GOOD WILL HUNTING
GUS VAN SANT has been winning over critics and audiences
alike since bursting on the scene with his first widely acclaimed
feature, Mala Noche, which won the Los Angeles Film Critics Award
for Best Independent/Experimental Feature of 1987.
Drugstore Cowboy, directed and cowritten by Van Sant
(with Daniel Yost), starred Matt Dillon and Kelly Lynch. It won
numerous awards, including the 1989 National Society of Film Critics
Award for Best Picture, Best Screenplay and Best Director, the
1989 Pen Literary Award for screenplay adaptation, as well as
the 1990 Independent Spirit Award for Best Screenplay.
His next feature, My Own Private Idaho, was a poetic film
about the search for family which starred River Phoenix and Keanu
Reeves. It won awards for Best Screenplay, Best Actor and Best
Music at the Independent Spirit Awards, as well as the Critics'
Prize for Best Actor at the Venice Film Festival.
Even Cowgirls Get the Blues followed, a newage road
movie exploring sexual identity and social change. It was adapted
by Van Sant from Tom Robbin's magical and muchloved novel
and starred Uma Thurman, Lorraine Bracco, Rain Phoenix and John
Based on Joyce Maynard's book, Van Sant's most recent picture,
To Die For, starred Nicole Kidman as an ambitious smalltown
television reporter who intimidates some teenagers (Casey Affleck
and Joaquin Phoenix) into murdering her husband Matt Dillon. The
black comedy won a Golden Globe Award and was screened at the
1995 Cannes and Toronto Film Festivals.
Born in Louisville, Kentucky in 1952, Van Sant traveled around
the country with his family. After earning a B.A. at the Rhode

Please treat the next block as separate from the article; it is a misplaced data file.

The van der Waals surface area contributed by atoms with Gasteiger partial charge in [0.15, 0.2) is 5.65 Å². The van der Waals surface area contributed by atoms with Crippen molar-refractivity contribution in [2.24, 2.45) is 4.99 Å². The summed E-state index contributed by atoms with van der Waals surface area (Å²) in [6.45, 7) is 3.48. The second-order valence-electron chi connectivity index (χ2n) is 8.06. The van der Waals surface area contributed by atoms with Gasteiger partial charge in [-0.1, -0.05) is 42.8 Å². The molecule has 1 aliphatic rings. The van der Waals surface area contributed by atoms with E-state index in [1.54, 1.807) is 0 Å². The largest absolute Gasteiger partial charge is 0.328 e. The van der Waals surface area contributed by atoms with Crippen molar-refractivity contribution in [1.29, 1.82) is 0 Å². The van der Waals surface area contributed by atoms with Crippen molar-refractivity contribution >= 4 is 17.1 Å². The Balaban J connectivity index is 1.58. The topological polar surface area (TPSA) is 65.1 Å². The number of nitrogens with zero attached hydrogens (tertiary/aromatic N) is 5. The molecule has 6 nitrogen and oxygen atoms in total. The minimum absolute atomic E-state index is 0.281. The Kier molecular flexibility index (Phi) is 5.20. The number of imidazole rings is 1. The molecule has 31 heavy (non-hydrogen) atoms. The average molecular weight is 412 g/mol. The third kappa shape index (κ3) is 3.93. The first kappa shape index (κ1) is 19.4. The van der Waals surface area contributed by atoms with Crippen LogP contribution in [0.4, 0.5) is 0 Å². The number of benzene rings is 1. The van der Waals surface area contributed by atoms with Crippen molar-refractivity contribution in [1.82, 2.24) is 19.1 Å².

Island School of Design, he moved to Hollywood, where he began
working with Ken Shapiro, the maker of the cult classic, The
Groove Tube. While in Los Angeles, he made a small independent
feature (which he later cut to feature length), Alice in Hollywood.
Since the early 1980's, Gus Van Sant's short films have been winning
awards in film festivals around the world. His work includes an
adaptation of his literary hero Williams S. Burrough's short story,
The Discipline of DE, a deadpan black and white gem which
debuted at the New York Film Festival.
Other acclaimed shorts include the darkly personal meditation
Five Ways to Kill Yourself and Thanksgiving Prayer,
a reteaming with Burroughs which was exhibited with Derek
Jarman's Edward II.
A longtime musician, Van Sant has also directed music videos for
such artists as David Bowie, Elton John, Tracy Chapman and the
Red Hot Chili Peppers, including the Pepper's awardwinning
video Under The Bridge.
Early in his career, Van Sant spent the two years in Manhattan
creating commercials for a Madison Avenue advertising firm. He
then crossed the continent to settle in Portland, Oregon, where
he has lived and worked ever since, writing and directing films,
shooting commercials and music videos, and, for a brief period,
teaching film production at the Northwest Film Center. he has
also continued to pursue his other talents painting, photography,
and writing. Van Sant published his first book of photography,
108 Portraits (Twelvetrees Press) in 1995 and in the fall
of 1997, his first novel, pink, a satire on filmmaking,
is being published by Doubleday.
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